Strawberry harvesting and post-harvest handling

Harvesting

Two people should be able to handle 5000 plants with little outside help. A 10,000 plant farm would require up to five workers to help with harvesting and packing. A 40,000 plant farm would require eight to twelve workers for harvesting and packing. Harvesting strawberries is demanding work, for which you need to be physically fit.

Post-harvest handling

Once harvested, strawberries need to be stored in a cold room. Get some expert advice if you are thinking of designing or building your own cold room. Contact your local electricity authority for technical advice. They will also be able to give you the names of local refrigeration designers and builders. If you are planning to build a small cold room, think carefully about the advantages of forced-air systems to cool fruit rapidly. This may hold significant advantages for future quality management.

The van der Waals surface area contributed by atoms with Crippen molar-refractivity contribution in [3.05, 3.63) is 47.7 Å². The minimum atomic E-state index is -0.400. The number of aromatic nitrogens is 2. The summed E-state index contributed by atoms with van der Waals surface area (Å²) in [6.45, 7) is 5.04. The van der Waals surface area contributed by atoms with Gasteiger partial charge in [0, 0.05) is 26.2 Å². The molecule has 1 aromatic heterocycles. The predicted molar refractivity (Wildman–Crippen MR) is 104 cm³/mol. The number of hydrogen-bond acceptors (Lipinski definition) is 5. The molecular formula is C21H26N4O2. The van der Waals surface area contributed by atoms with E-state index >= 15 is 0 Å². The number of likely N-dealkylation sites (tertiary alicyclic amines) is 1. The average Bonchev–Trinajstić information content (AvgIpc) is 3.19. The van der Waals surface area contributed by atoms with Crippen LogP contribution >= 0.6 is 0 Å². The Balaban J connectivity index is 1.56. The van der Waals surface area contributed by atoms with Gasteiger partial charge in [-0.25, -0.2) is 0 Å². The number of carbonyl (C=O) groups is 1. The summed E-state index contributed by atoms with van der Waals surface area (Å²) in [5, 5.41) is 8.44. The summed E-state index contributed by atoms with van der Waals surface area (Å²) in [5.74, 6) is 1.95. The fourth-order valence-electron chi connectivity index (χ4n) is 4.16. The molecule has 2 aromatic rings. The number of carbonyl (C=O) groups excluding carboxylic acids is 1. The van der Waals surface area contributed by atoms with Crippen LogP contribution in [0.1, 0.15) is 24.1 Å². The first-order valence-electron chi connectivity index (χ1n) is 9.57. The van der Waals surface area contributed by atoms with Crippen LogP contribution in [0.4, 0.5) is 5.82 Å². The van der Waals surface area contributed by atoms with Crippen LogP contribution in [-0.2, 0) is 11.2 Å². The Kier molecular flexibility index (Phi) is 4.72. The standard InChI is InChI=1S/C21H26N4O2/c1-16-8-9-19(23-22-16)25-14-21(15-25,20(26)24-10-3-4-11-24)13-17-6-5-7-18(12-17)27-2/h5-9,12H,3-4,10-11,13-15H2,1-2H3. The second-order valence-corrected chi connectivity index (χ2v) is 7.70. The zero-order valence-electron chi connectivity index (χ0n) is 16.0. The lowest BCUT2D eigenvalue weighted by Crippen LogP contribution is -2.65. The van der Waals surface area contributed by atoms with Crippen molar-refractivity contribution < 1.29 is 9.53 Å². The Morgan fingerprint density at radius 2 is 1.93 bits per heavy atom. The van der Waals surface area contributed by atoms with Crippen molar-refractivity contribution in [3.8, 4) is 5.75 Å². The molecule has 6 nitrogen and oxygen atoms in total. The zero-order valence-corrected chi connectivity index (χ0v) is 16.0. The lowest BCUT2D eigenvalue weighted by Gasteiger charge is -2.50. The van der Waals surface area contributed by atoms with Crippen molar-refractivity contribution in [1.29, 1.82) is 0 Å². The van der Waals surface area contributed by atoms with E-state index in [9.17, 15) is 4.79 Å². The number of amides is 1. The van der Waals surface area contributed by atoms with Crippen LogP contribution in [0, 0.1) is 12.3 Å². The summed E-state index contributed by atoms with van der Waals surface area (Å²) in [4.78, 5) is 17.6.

Yields

Experienced growers produce two to three 250 g punnets (a total of 500 to 750 g) of marketable fruit per plant per season (May to October). These figures assume an average planting density of about 45,000 to 55,000 plants per hectare. Higher yields are possible with efficient management of varieties, pests and diseases, nutrition and irrigation.

Beginner growers should expect to take a couple of seasons to achieve a yield of two to three punnets per plant.

Prices

For the Queensland production season, prices typically start at about $3.00 to $4.50 per punnet in May when fruit is scarce, declining to about $1.00 to $1.50 at the peak of the season in late August or early September. Higher prices are generally paid for large fruit of premium quality. Small and medium-sized fruit is always at the lower end of the range and harder to sell. Low-quality fruit is difficult to sell at all times.

Current and historical capital city central market prices and throughput volumes are available from the Ausmarket Consultants group.